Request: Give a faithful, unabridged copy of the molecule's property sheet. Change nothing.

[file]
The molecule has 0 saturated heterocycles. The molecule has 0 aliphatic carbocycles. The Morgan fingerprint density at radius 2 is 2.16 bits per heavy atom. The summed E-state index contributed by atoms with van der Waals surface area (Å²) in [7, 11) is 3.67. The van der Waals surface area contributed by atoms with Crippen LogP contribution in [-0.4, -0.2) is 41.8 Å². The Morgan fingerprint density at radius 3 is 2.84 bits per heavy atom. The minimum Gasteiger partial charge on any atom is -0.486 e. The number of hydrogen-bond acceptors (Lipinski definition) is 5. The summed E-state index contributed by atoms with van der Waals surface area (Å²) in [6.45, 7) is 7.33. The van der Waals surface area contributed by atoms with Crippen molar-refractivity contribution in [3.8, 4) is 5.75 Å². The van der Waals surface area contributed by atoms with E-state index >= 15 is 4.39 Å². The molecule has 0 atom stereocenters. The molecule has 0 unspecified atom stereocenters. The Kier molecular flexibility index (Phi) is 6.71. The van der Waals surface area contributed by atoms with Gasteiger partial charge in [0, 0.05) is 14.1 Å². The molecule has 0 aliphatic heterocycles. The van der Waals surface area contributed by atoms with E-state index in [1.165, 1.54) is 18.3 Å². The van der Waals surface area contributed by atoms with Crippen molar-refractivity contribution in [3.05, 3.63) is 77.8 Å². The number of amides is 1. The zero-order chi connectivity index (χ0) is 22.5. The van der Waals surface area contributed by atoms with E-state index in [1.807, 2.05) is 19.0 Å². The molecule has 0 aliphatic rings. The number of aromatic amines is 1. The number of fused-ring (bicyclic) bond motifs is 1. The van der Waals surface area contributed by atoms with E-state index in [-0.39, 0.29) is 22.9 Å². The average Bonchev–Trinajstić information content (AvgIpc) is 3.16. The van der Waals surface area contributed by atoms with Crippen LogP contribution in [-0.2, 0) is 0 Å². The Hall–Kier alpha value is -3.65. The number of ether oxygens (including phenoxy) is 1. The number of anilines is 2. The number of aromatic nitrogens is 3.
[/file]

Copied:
The molecule has 0 saturated heterocycles. The molecule has 0 aliphatic carbocycles. The Morgan fingerprint density at radius 2 is 2.16 bits per heavy atom. The summed E-state index contributed by atoms with van der Waals surface area (Å²) in [7, 11) is 3.67. The van der Waals surface area contributed by atoms with Crippen LogP contribution in [-0.4, -0.2) is 41.8 Å². The Morgan fingerprint density at radius 3 is 2.84 bits per heavy atom. The minimum Gasteiger partial charge on any atom is -0.486 e. The number of hydrogen-bond acceptors (Lipinski definition) is 5. The summed E-state index contributed by atoms with van der Waals surface area (Å²) in [6.45, 7) is 7.33. The van der Waals surface area contributed by atoms with Crippen molar-refractivity contribution in [3.8, 4) is 5.75 Å². The van der Waals surface area contributed by atoms with E-state index >= 15 is 4.39 Å². The molecule has 0 atom stereocenters. The molecule has 0 unspecified atom stereocenters. The Kier molecular flexibility index (Phi) is 6.71. The van der Waals surface area contributed by atoms with Gasteiger partial charge in [0, 0.05) is 14.1 Å². The molecule has 0 aliphatic heterocycles. The van der Waals surface area contributed by atoms with E-state index in [1.165, 1.54) is 18.3 Å². The van der Waals surface area contributed by atoms with Crippen molar-refractivity contribution in [3.05, 3.63) is 77.8 Å². The number of amides is 1. The zero-order chi connectivity index (χ0) is 22.5. The van der Waals surface area contributed by atoms with E-state index in [1.807, 2.05) is 19.0 Å². The molecule has 0 aliphatic rings. The number of aromatic amines is 1. The number of fused-ring (bicyclic) bond motifs is 1. The van der Waals surface area contributed by atoms with E-state index in [-0.39, 0.29) is 22.9 Å². The average Bonchev–Trinajstić information content (AvgIpc) is 3.16. The van der Waals surface area contributed by atoms with Crippen LogP contribution in [-0.2, 0) is 0 Å². The Hall–Kier alpha value is -3.65. The number of ether oxygens (including phenoxy) is 1. The number of anilines is 2. The number of aromatic nitrogens is 3.